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The earlier post was too damn long.

I felt that I had to cover a lot, so I threw a few words at a lot of topics.  That is not the aim of this blog.  My aim is to make my points clearly and simply, offer solutions, and then shut up.  I could have ended that post earlier but then I would have just joined the chorus of Cassandras wailing about the impending doom with little insight as to what we might do to prevent it.
That post was not elegant.  I tried to do too much, and didn’t do it very well.

I thought about elegance when I was washing dishes this morning.  In the short time I’ve lived in houses with dishwashers, I’ve had to hire somebody to replace three of them.  I have never had to do this with a sink.  I haven’t washed dishes in a sink since having a working dishwasher.  They are convenient, but complex, fragile contraptions.  The function is much the same, but dishwashers last years, sinks last decades.

Consider  also a parking lot and an urban sidewalk.  Both are there to get people where they are going.  A parking lot requires swaths of paved land to stable all the cars carrying all the people to your building, while the street does it with a thinner stripe of sidewalk.  There’s a lot of context I’m leaving out, but  that is the essential difference between the ideal Suburb and the ideal Urb.  Both do the same things, but one requires a lot less space and money to build for it.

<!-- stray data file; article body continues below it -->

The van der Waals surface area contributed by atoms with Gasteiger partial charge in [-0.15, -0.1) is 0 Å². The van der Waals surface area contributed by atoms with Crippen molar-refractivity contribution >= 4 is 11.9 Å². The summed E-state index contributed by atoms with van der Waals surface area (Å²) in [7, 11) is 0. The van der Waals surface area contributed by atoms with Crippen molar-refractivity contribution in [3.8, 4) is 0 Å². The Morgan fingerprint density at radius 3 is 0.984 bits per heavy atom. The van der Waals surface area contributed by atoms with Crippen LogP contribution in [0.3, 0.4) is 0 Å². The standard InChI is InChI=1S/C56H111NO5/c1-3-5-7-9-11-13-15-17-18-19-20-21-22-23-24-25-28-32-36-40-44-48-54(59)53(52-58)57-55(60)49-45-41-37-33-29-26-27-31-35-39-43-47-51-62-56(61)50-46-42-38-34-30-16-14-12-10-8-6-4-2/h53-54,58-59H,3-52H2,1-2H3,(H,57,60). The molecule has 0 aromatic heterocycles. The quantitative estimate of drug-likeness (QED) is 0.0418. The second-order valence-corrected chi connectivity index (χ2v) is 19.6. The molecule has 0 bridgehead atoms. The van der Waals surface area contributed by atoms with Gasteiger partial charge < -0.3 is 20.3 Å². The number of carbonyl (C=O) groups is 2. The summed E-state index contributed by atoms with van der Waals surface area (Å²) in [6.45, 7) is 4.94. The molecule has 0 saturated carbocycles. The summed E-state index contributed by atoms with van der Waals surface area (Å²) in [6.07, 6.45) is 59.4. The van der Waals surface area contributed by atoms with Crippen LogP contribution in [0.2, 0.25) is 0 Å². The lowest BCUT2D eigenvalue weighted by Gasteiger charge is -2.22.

An intact forest, street trees or even pervious pavements are more elegant than pavements, stormwater ponds, floodways, and the Sisyphean practice of stream restoration in the face of continued development and more floods.  One costs thousands and constant maintenance by landowners on the watershed, the other costs millions to the county and recurring costs. Stream restorations, dikes and floodways fail as long as the stormwater keeps coming.

Back at home, we have a temperamental forced air heater, that burns methane and blows the heat around the house in response to a thermostat in the living room.  The ducts have to be cleaned, the filter changed, the igniter tended, and the manifold serviced every year.  If only we had a properly insulated house and some well placed windows, we could get by with much less of this ducted heat.  But the house was built in  an optimistic time when builders and their codes thought energy would soon be too cheap to meter.

To wax political for a bit, the quickest way to solve the federal deficit would be to make the congress and president personally responsible of any overages in budget.  Elegance is skin in the game.  Make people feel the consequences and benefits of their actions, and they are going to act better than if they are insulated from their choices.

Elegance is not inconvenience and rugged authenticity.  My examples might lead you to believe that.  Elegance is the design that does the essential function with the least material, assembly and upkeep.  I could say more, but I won’t